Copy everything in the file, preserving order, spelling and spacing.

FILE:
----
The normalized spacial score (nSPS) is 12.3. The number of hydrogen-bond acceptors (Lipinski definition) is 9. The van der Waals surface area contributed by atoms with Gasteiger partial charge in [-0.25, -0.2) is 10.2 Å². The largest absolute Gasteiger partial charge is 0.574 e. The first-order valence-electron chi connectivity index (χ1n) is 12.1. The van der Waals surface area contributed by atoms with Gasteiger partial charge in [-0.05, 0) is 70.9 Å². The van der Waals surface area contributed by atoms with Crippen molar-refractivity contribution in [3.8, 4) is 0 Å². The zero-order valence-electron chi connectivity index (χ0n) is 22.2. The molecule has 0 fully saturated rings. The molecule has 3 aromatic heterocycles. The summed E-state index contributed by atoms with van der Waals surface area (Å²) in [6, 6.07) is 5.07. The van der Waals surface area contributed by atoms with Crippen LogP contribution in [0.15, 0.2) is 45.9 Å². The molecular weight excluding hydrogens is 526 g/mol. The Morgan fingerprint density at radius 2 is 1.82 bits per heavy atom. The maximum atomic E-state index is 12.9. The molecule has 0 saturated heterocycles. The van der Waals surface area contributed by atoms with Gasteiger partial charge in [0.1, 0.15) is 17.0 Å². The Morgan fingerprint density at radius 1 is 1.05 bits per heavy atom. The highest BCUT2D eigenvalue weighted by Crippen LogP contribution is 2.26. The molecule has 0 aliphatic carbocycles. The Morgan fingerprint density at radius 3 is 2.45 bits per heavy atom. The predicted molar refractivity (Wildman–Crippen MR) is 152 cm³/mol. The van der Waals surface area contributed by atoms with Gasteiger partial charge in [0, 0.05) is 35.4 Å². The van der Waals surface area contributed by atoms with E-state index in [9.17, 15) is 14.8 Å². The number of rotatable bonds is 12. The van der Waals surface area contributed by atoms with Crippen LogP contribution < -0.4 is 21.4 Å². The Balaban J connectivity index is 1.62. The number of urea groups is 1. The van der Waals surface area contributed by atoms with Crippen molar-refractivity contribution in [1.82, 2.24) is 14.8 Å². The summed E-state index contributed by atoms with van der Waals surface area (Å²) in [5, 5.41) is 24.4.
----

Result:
The normalized spacial score (nSPS) is 12.3. The number of hydrogen-bond acceptors (Lipinski definition) is 9. The van der Waals surface area contributed by atoms with Gasteiger partial charge in [-0.25, -0.2) is 10.2 Å². The largest absolute Gasteiger partial charge is 0.574 e. The first-order valence-electron chi connectivity index (χ1n) is 12.1. The van der Waals surface area contributed by atoms with Gasteiger partial charge in [-0.05, 0) is 70.9 Å². The van der Waals surface area contributed by atoms with Crippen molar-refractivity contribution in [3.8, 4) is 0 Å². The zero-order valence-electron chi connectivity index (χ0n) is 22.2. The molecule has 0 fully saturated rings. The molecule has 3 aromatic heterocycles. The summed E-state index contributed by atoms with van der Waals surface area (Å²) in [6, 6.07) is 5.07. The van der Waals surface area contributed by atoms with Crippen LogP contribution in [0.15, 0.2) is 45.9 Å². The molecular weight excluding hydrogens is 526 g/mol. The Morgan fingerprint density at radius 2 is 1.82 bits per heavy atom. The maximum atomic E-state index is 12.9. The molecule has 0 saturated heterocycles. The van der Waals surface area contributed by atoms with Gasteiger partial charge in [0.1, 0.15) is 17.0 Å². The Morgan fingerprint density at radius 1 is 1.05 bits per heavy atom. The highest BCUT2D eigenvalue weighted by Crippen LogP contribution is 2.26. The molecule has 0 aliphatic carbocycles. The Morgan fingerprint density at radius 3 is 2.45 bits per heavy atom. The predicted molar refractivity (Wildman–Crippen MR) is 152 cm³/mol. The van der Waals surface area contributed by atoms with Gasteiger partial charge in [0, 0.05) is 35.4 Å². The van der Waals surface area contributed by atoms with E-state index in [9.17, 15) is 14.8 Å². The number of rotatable bonds is 12. The van der Waals surface area contributed by atoms with Crippen LogP contribution < -0.4 is 21.4 Å². The Balaban J connectivity index is 1.62. The number of urea groups is 1. The van der Waals surface area contributed by atoms with Crippen molar-refractivity contribution in [1.82, 2.24) is 14.8 Å². The summed E-state index contributed by atoms with van der Waals surface area (Å²) in [5, 5.41) is 24.4.